Gerard Love tends to keep busy. As he writes on his blog
, “2009 had been spent mixing the Teenage Fanclub
LP, developing the song ideas and starting the lyrics for Lightships, touring with The Pastels and Tenniscoats in support of their Two Sunsets
LP, playing a one-off unforgettable show with the great Edwyn Collins at Mono (Glasgow), and working on the Lightships thing a little bit more…”
And now, here in spring 2012, “the Lightships thing” has resulted in Electric Cables, a mellow but multi-layered 10-song album, which Love recorded in Glasgow over the past few years with friends, including members of his 20-year-old band, Teenage Fanclub, and Bob Kildea of Belle and Sebastian. These collaborations coupled with Love’s easy commute to record in the neighborhood at his own pace culminated in a welcoming, laid-back, and cohesive album that is the embodiment of springtime. “Photosynthesis” exemplifies this, with lyrics such as “Waited so long/Drifting off in a dream” seamlessly floating over low-key but intricate instrumentals that seem to bloom as the song progresses. The spring theme pops up again on “Every Blossom”. Love’s vocals resemble Elliott Smith’s as he sings, “Every tree, every blossom springs to life,” which is precisely what this album does, song by song.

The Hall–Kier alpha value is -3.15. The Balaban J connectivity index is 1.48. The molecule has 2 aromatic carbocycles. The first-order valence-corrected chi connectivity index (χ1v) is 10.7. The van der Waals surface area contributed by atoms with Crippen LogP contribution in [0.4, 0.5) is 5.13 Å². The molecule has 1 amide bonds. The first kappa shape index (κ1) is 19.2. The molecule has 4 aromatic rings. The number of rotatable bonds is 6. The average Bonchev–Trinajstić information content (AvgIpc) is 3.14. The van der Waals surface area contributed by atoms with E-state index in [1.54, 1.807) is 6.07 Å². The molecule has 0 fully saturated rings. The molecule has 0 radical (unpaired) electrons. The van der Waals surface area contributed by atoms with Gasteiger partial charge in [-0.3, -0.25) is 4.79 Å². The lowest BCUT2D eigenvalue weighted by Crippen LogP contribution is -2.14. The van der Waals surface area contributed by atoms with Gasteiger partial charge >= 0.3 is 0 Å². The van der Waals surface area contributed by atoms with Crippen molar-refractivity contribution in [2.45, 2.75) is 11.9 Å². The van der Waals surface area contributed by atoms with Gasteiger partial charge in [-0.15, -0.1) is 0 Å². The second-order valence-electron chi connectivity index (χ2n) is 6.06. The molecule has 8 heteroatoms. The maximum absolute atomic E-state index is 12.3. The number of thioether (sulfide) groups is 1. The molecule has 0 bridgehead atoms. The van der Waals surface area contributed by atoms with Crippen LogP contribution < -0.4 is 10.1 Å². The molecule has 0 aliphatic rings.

The standout track, “Silver and Gold”, showcases Love’s versatility with a delicate opening that features intimate, high-pitched vocals followed by a slow instrumental build. One of Electric Cables’ greatest moments comes about halfway through this song (which coincidentally, comes halfway through this album) as a catchy chorus picks up only to slow back down again, creating a teasing roller coaster of a song that makes you want to start it over each time it ends. Closer “Sunlight to the Dawn” has the same effect on the album as a whole, as the mostly instrumental track reveals the best guitar the record has to offer.
Essential Tracks: “Silver and Gold”, “Photosynthesis”, and “The Warmth of the Sun”